Home for Life
With the Home for Life concept, VELFAC launches its own vision for the future within sustainable homes.
We consider it our responsibility to contribute to the development of new products and ways of building, and we believe, that the way forward is more than single-minded focus on insulation ability and reduction of the energy used for heating. With our Homes for Life we want to explore the possibilities that come from developing energy efficient buildings of the future using a holistic perspective. This is why we are testing our ideas in practice and developing real homes for real people.
One test is worth more than 1000 expert assumptions
"One test is worth more than 1000 expert assumptions."
Villum Kann Rasmussen
Therefore we are building real houses and trying things in practice. The purpose is to develop new knowledge about energy efficiency, comfort and the aesthetics of homes in the future. These houses will therefore be tested by a real family for a period of one year to establish all the benefits and pitfalls of the design.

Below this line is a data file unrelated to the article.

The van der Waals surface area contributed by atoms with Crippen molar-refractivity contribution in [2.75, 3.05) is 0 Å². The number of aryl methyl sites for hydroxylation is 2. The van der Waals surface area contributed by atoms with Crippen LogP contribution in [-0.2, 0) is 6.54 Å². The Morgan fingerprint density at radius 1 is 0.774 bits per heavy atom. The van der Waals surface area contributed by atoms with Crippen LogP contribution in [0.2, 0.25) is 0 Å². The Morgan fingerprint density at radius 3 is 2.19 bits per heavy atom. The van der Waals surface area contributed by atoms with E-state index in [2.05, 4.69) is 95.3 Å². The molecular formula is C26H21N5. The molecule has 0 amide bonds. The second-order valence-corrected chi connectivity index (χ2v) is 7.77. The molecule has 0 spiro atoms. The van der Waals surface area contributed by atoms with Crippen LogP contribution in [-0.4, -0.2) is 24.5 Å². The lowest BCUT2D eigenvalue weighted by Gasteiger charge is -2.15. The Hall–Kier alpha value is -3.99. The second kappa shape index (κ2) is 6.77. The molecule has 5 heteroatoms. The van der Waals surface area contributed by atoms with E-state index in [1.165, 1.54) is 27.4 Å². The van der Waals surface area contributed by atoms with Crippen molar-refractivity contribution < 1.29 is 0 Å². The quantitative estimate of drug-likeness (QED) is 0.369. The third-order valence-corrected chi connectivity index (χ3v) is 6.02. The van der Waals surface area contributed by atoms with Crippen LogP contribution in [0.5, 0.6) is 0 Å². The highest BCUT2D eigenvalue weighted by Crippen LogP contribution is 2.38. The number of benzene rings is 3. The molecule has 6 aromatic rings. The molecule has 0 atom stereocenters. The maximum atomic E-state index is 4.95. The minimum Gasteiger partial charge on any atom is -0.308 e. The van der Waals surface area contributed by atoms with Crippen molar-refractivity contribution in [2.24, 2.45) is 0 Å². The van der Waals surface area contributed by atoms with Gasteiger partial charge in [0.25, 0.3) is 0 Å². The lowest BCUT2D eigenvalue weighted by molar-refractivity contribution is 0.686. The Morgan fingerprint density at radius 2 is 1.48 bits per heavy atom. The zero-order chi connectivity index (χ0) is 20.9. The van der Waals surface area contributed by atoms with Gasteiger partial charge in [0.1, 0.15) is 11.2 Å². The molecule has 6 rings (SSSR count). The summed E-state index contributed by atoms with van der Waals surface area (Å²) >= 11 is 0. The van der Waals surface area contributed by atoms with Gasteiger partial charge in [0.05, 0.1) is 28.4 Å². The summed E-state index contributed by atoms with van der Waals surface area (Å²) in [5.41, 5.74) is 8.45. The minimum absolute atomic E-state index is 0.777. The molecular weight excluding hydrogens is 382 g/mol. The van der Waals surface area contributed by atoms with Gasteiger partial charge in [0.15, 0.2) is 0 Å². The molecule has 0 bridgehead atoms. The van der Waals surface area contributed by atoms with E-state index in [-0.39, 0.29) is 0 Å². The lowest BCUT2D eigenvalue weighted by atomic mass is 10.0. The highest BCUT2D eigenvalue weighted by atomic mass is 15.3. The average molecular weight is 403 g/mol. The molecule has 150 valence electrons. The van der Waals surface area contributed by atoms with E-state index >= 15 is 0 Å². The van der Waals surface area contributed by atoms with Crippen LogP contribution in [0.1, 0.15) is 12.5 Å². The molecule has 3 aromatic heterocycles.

CO2 emissions will be reduced
Scientists have confirmed that in 40 minutes, there is enough solar energy on the earth’s surface to cover the world’s usage for a whole year; good information at a time when climate change develops faster than first expected. However, this requires that we are able to 'harvest' the sun – and on a much bigger scale - develop and make use of new technologies faster than ever before.
The way we build and live can make a large contribution to minimising our impact on the environment. Energy used in construction and the operation of buildings in the Western world makes up about 40% of the total energy use – energy that is primarily based on coal which results in high CO2 emissions. The challenge is to develop buildings of the future to optimise the use of solar energy and minimise CO2 emissions.